We have examples of entrepreneurs and pioneers from Ladakh who are taking great initiatives in terms of water conservation and have received global recognition, such as Ice Stupas by Aba Norphel-lay and Ka Sonam-lay. We need more entrepreneurs like them who develop innovative and creative solutions that are relevant to our terrain to bring real and sustainable development to the region and put Ladakh on the global stage.

Q. What is your opinion on women empowerment? How important is it to empower women in society and how important is it for women to participate in policy and decision making?

We are lucky to be born in Ladakh where I don’t think there is much differentiation based on your gender.
 
There is hardly any case in Ladakh where someone is marginalised or sidelined based on one's gender. One of the reasons, in my opinion, is the absence of dowry and other such traditions which make girls a burden on their parents.

The most important action that we can take in terms of women empowerment is to provide quality education to each and every girl child. Providing sound education is the best gift a parent can give to a child.

Once women are educated, they will have a place in decision-making boardrooms. This will help in designing policies that will benefit children, families and society in general. It is not a matter of men against women, but rather complementing each other to come out with the best policies for the benefit of mankind.

Q. What kind of challenges do you faced as a woman entrepreneur?

I am not much of an entrepreneur, though I would love to be, one day. I have never considered being woman a drawback. Maybe, it was my upbringing. My mother never differentiated her children on the basis of their gender. I was never made to feel that I cannot achieve what my brothers could. So I have as such never faced any challenge being a woman.

Life in general, irrespective of gender, is anyway full of challenges – whether you run your own business or work for a business. The main challenge in today’s world is that jobs and businesses get redundant because of the rapid change in technology. The only thing that remains constant is change. So make change your friend so that you do not face disappointments.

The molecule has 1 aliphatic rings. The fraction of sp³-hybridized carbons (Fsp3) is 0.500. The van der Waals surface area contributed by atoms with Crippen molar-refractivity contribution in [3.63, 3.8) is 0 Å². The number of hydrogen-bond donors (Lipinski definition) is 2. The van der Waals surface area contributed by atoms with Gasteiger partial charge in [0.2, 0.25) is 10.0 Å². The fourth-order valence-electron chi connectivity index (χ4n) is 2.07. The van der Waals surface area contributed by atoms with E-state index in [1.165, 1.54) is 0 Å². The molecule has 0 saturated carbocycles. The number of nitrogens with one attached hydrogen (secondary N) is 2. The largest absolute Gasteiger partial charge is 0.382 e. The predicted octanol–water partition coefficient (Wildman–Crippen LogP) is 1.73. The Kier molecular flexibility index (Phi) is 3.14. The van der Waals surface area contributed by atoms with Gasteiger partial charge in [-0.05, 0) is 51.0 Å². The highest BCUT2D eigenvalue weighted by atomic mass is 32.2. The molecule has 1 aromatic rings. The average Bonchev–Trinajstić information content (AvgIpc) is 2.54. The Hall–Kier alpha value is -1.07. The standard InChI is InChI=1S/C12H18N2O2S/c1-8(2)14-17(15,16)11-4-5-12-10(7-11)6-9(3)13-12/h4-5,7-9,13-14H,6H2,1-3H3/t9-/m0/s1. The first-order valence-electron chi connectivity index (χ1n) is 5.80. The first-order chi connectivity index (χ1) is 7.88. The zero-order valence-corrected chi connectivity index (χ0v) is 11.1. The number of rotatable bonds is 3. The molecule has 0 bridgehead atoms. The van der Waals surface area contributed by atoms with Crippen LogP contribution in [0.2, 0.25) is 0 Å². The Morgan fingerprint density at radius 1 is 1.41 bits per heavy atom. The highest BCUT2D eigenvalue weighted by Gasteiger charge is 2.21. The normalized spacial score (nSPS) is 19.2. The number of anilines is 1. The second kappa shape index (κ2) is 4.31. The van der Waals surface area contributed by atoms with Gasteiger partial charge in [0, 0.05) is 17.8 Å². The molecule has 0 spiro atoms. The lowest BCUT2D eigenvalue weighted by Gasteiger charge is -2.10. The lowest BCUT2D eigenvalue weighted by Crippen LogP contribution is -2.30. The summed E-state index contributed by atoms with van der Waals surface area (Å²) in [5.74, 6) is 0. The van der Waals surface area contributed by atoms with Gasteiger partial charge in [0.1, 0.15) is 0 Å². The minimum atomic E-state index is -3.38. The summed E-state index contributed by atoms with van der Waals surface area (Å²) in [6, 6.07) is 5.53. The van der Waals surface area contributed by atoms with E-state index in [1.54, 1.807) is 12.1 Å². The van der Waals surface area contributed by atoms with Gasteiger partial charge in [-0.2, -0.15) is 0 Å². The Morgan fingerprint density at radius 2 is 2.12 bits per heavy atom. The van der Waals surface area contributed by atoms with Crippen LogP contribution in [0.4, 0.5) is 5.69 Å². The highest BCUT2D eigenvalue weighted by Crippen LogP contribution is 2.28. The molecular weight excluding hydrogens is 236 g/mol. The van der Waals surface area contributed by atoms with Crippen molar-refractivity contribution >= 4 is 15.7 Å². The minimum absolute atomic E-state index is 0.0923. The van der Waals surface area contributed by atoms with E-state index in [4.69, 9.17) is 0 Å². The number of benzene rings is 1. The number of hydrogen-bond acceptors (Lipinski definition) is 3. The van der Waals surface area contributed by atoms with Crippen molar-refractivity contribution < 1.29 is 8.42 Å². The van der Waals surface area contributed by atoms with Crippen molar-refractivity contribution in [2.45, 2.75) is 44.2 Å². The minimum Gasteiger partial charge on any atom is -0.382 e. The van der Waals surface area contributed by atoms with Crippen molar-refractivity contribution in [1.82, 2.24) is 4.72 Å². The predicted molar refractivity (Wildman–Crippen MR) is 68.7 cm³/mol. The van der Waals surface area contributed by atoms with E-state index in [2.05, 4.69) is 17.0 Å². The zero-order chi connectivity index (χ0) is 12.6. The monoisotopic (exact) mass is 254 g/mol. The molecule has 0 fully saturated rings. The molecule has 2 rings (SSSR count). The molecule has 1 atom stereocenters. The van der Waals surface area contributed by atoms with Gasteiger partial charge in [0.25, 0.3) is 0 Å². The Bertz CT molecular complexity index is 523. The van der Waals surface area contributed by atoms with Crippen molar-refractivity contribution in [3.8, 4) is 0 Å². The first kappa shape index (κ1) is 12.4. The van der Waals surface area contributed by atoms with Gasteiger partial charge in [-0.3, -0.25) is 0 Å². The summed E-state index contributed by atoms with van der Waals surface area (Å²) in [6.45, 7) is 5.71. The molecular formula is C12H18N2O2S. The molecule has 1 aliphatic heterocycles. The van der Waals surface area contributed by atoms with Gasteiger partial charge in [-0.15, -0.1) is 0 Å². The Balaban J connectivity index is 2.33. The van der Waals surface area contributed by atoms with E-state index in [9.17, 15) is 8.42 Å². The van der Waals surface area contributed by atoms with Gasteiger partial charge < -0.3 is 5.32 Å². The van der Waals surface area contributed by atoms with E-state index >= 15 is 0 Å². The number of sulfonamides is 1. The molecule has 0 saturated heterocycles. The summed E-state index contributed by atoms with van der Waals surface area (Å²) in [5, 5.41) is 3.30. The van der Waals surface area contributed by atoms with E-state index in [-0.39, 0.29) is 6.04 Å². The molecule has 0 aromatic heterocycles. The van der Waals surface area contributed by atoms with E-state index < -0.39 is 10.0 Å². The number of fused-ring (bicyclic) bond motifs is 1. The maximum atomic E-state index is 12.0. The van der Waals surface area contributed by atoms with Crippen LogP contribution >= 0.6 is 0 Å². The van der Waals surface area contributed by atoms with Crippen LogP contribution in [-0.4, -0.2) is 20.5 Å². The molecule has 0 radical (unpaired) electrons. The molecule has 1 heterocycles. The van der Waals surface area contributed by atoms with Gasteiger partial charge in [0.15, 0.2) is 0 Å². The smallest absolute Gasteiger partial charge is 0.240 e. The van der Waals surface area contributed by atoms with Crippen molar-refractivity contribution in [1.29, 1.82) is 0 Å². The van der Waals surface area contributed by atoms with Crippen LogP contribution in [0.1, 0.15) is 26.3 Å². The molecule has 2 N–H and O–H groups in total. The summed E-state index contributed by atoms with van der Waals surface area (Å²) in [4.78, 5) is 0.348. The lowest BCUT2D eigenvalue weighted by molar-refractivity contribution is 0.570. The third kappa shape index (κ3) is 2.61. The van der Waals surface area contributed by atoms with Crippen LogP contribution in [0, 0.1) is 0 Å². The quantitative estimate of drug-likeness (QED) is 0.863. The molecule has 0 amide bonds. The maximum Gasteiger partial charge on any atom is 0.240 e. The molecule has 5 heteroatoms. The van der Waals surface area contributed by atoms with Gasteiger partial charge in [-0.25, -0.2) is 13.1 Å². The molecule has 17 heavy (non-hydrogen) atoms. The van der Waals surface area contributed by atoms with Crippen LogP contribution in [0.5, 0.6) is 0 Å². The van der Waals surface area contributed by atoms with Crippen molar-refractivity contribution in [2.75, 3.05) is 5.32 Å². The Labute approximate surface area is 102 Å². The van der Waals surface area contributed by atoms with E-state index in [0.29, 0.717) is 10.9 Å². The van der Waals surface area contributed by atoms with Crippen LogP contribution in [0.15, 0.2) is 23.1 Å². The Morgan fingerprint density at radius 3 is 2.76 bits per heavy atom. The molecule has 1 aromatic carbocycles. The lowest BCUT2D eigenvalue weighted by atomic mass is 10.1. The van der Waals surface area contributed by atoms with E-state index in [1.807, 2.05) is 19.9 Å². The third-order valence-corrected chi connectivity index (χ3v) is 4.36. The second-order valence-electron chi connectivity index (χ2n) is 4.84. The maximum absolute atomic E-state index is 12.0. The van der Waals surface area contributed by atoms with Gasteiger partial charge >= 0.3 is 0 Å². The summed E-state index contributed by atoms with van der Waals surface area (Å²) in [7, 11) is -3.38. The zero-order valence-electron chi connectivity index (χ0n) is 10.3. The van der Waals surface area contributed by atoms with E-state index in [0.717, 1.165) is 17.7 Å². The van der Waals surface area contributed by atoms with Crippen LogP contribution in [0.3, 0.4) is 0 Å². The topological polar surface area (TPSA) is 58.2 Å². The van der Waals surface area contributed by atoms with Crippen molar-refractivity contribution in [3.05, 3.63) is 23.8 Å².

Q. Many students do not know how it feels to be working in a corporate sector and whether they would like to become one. So, how is your life as a Senior Associate and what would you tell the students who might want to work abroad but do not know anything about it?

In the corporate sector, you get compensated for what you deliver. It is as easy to get hired in a corporate sector as it is to get fired. When you work in a corporate sector, you always have to reinvent yourself and keep up-to-date with new technologies and trends.

If you like a steady and stable life, then the corporate sector may not be the right choice as there is a lot of disruption unlike in a government job. People change their career a few times in their lifetimes, sometimes willingly and other times because of circumstances. If, however, you are adventurous, hardworking, creative and entrepreneurial, then I am sure you will shine in the corporate world.

Other important traits that will help you in the corporate world are good communication, leadership and skill. Networking is also critical, especially when you go up the corporate ladder.

Q. What kind of technology can be used for education?

Though I am in technology sector and earn a living from it, I am not much a fan of technology, especially in the hands of young children, unless you are referring to coding and stuff like that.

As a consumer, the usage of technology has been simplified so much that even a one-year-old child can operate a phone, a tablet or a computer.

In the context of Ladakh, getting young children as close to the nature as possible when they are still in kindergarten will instill their love for mother nature. Rather than technology, it is important to get our children to have their basics strong in terms of numeracy and literacy, especially when they are still in their primary stage.

Q. What are the future scope for electronic and communication engineers in Ladakh?

Sorry, I may not be able to give you the best answer to this question. But the first and foremost thing that comes to my mind is improving communication to provide uninterrupted connectivity in terms of Internet and telecommunications. This will help Ladakhis in setting up online businesses that are reliable and run round the year as you know that most of the businesses now must have uninterrupted online connectivity.

On the sunny side, I heard that there has been a lot of improvement in electricity over the past few years and power disruptions are a thing of the past.

Q. Technology is now a part of our everyday life that is helping us in every area. How important is it to be well-equipped with technology?

In today’s world, you cannot escape technology irrespective of the sector that your business deals with. It is important, especially for the younger generation, to be on the lookout for the latest upcoming technological trends and carve a niche for themselves - whether in business or corporate sector. The current era seems to be that of artificial intelligence and biotechnology.

Any message to the readers

Always believe in yourself. Being humans, we all will face setbacks in life from time to time. Learn lessons from them and try to come out stronger.